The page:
I just got back from an incredible trip to India and I have still yet to let my thoughts about the trip settle. But I do have this to share – when it comes to spirituality, Indian society is unapologetically religious. Places like India and Thailand give me pause because my western mind sees almost nothing but harm in having a dominant religion infused throughout a country’s culture. India is a diverse country. Even within Hinduism, its polytheism allows for people to choose their preferred god(s) and people share openly about their own devotional practices. They’ll talk openly about whether they are devoted to Shiva or Krishna, for example. Yet the top tourist spots in New Delhi are Muslim in nature or origin.
Although my trip was coordinated by a secular charity, the villagers would not shy from the integrity of their spiritual practices. The volunteerism component of my trip began with a Hindu blessing under the direction of a priest who sang a prayer. When meeting villagers and exchanging cultural questions, they asked us about our gods and saints. I was more than happy to speak to those subjects even though I could sense the unease among my secularized travel companions. Every dinner we shared was accompanied with some sort of night time entertainment and one night we were regaled by what was essentially a singing prayer group. Imagine having Critical Mass over in Canada to entertain foreign visitors!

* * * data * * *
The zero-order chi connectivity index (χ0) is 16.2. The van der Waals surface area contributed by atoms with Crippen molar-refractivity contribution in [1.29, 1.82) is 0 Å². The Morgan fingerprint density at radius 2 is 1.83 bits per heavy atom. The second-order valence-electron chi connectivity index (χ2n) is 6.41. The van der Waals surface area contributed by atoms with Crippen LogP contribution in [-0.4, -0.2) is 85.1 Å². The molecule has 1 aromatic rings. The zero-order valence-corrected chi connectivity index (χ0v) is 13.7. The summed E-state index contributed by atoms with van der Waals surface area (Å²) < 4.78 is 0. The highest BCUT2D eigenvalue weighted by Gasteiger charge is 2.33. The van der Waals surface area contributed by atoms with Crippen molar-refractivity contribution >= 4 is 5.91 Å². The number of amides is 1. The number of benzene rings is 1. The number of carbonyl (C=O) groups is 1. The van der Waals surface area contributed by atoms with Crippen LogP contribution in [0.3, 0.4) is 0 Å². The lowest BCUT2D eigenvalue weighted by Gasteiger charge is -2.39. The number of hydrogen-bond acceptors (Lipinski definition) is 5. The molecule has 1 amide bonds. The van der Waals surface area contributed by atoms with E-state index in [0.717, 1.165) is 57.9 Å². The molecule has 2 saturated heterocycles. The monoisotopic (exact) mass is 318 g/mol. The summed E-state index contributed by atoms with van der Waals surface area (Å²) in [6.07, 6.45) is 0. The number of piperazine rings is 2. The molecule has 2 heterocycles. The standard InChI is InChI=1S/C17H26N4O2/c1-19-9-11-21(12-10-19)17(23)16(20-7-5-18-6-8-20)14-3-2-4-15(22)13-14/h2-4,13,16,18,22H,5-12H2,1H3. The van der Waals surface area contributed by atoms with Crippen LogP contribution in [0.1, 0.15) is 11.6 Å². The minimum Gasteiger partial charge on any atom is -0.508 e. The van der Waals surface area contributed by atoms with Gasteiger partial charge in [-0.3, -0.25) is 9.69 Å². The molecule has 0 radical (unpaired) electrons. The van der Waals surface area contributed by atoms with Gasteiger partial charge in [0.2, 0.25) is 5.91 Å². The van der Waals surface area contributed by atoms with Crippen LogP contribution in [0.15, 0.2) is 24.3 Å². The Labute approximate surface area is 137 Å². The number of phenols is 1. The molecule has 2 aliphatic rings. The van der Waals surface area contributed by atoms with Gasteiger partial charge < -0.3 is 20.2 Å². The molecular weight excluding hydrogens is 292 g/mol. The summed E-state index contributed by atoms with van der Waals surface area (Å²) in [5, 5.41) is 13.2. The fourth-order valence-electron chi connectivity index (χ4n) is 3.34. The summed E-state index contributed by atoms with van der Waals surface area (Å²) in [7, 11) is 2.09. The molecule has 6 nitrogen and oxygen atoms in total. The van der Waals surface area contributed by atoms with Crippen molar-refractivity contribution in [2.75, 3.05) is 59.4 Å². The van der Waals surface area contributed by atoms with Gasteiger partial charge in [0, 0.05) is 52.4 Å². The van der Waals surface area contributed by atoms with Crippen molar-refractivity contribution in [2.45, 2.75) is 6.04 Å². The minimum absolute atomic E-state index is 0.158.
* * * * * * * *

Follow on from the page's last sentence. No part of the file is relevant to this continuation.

Don’t get me wrong, I’m not about syncretism at all, nor am I a cultural relativist. But observing people with different faith traditions live out their beliefs steadfastly encourages and reminds me that the lifestyle of putting on Christ has integrity only when lived out openly and without fear. I pray that I can continue to be a strong ambassador of my convictions to those with different ones.
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